The Oxbow Lake was originally formed during flooding of the San Marcos but today is completely detached from the river and is spring fed.

I then went to see the last remaining picnic site built during the 30’s.

There is so much to find out about this area. Why is there oil here? How/why does this vegetation grow here. I have seen neither anywhere else in central Texas.

As for the oil…..

I looked up a map of Texas oil fields. Luling and Palmetto State Park lie just south of the Balcones Escarpment. On the Texas oilfield map, there are several oil fields perpendicular with the coast and the Escarpment. Now, knowing that the Escarpment is roughly where the coastline once was and that the uplifting of the area raised it from the sea it all makes sense. Oil can be found in many places southeast of the Escarpment.

I find nothing of why the coastal type of vegetation has been able to flourish here.

along the San Marcos River Trail.

The Mother Road- US 66- Shamrock, Wheeler County, Texas to Glen Rio, Deaf Smith County, Texas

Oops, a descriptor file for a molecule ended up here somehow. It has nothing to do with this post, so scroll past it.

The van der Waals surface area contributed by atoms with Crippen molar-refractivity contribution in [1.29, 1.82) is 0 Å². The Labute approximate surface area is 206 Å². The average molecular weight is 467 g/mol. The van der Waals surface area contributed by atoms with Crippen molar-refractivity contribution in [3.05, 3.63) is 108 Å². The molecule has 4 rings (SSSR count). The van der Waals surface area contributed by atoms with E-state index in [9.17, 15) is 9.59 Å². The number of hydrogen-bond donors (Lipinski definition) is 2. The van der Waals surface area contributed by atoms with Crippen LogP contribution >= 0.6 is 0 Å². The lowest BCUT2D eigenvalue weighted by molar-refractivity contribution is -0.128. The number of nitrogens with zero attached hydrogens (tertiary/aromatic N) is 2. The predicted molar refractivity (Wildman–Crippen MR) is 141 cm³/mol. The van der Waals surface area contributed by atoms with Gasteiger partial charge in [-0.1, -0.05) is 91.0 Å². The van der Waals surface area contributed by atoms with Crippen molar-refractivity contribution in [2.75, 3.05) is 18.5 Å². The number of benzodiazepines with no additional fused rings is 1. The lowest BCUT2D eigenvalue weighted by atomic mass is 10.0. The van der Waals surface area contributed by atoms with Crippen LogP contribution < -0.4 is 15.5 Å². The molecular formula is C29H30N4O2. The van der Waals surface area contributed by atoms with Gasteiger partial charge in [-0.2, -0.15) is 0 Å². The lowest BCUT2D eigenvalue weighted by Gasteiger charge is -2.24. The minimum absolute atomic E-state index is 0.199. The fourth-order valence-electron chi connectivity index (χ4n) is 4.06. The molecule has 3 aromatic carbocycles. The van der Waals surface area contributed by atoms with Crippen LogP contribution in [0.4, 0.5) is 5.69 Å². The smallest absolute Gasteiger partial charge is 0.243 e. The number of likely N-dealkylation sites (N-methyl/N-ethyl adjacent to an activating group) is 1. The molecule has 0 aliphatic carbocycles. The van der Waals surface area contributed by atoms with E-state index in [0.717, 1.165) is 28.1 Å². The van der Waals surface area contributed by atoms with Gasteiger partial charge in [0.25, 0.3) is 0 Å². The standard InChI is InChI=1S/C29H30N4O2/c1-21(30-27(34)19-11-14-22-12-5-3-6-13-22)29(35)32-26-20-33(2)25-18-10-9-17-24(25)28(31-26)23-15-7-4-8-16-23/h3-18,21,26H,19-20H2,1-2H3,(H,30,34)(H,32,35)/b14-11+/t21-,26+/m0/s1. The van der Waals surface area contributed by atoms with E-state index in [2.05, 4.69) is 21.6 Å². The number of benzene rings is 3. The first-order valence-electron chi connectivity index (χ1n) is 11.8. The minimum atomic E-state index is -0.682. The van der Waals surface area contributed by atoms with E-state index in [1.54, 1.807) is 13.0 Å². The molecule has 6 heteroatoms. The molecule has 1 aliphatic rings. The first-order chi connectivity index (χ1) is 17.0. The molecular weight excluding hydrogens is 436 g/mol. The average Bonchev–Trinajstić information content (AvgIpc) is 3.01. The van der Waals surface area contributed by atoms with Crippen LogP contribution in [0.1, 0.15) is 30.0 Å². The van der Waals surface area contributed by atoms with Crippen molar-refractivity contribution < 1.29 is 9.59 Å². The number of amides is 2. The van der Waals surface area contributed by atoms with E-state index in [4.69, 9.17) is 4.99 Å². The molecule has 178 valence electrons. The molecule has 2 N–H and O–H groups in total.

After our first day in Palo Duro Canyon and dinner we decided to explore a section of the Mother Road U.S. Route 66. Ah! See how this trip turned out. Yes 66 also runs through this part of the Texas Panhandle so we did our original trip in miniature so to speak! We left Amarillo in the early evening heading for Shamrock. Well, that was a mistake kind of because it was well after dark when we got there. But we got to see the Shamrock Conoco and U Drop Inn at night which made it better! A little history is in order. The Conoco Tower Station and U drop Inn was built in 1936. It fell into disrepair when Route 66 was decommissioned with the opening of Interstate 40. The building, which is a prime example of Art Deco architecture was placed on the National Register of Historic Places and during the 90’s the site was purchased by the bank in Shamrock. The bank then gave it to the city of Shamrock and with the help of a federal grant it was restored to its original glory and now houses a museum and gift shop. The Conoco tower and U Drop Inn was one of the sites, all on U.S. 66, featured in the Pixar movie Cars. It was Ramone’s body shop. Of course, that was the downside of arriving so late we didn’t get to see the inside.